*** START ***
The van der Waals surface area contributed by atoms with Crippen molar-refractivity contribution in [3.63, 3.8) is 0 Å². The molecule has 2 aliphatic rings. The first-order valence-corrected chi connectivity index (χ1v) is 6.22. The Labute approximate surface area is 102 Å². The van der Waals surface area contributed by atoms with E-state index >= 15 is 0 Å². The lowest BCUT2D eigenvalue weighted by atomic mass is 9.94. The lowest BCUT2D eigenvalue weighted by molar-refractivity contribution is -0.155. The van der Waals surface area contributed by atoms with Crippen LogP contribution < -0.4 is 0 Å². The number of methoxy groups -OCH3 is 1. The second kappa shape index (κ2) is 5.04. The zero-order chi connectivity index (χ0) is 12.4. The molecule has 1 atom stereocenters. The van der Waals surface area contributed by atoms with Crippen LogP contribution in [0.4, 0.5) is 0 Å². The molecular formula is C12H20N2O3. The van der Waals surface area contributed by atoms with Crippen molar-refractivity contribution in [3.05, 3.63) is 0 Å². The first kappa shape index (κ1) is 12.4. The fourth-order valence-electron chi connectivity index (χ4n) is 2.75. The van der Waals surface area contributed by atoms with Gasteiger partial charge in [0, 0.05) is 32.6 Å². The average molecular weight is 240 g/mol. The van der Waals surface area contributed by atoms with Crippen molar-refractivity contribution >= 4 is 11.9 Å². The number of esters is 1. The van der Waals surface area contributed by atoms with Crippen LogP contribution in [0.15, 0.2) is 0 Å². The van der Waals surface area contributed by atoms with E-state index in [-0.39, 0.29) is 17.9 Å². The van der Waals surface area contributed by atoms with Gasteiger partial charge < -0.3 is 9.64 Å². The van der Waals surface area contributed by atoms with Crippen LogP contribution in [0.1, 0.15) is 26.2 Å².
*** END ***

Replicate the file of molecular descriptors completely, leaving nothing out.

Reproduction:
The van der Waals surface area contributed by atoms with Crippen molar-refractivity contribution in [3.63, 3.8) is 0 Å². The molecule has 2 aliphatic rings. The first-order valence-corrected chi connectivity index (χ1v) is 6.22. The Labute approximate surface area is 102 Å². The van der Waals surface area contributed by atoms with E-state index >= 15 is 0 Å². The lowest BCUT2D eigenvalue weighted by atomic mass is 9.94. The lowest BCUT2D eigenvalue weighted by molar-refractivity contribution is -0.155. The van der Waals surface area contributed by atoms with Crippen LogP contribution < -0.4 is 0 Å². The number of methoxy groups -OCH3 is 1. The second kappa shape index (κ2) is 5.04. The zero-order chi connectivity index (χ0) is 12.4. The molecule has 1 atom stereocenters. The van der Waals surface area contributed by atoms with Crippen LogP contribution in [0.4, 0.5) is 0 Å². The molecular formula is C12H20N2O3. The van der Waals surface area contributed by atoms with Crippen molar-refractivity contribution in [3.05, 3.63) is 0 Å². The first kappa shape index (κ1) is 12.4. The fourth-order valence-electron chi connectivity index (χ4n) is 2.75. The van der Waals surface area contributed by atoms with Gasteiger partial charge in [0, 0.05) is 32.6 Å². The average molecular weight is 240 g/mol. The van der Waals surface area contributed by atoms with Crippen molar-refractivity contribution >= 4 is 11.9 Å². The number of esters is 1. The van der Waals surface area contributed by atoms with Crippen LogP contribution in [0.15, 0.2) is 0 Å². The van der Waals surface area contributed by atoms with E-state index in [-0.39, 0.29) is 17.9 Å². The van der Waals surface area contributed by atoms with Gasteiger partial charge < -0.3 is 9.64 Å². The van der Waals surface area contributed by atoms with Crippen LogP contribution in [0.1, 0.15) is 26.2 Å².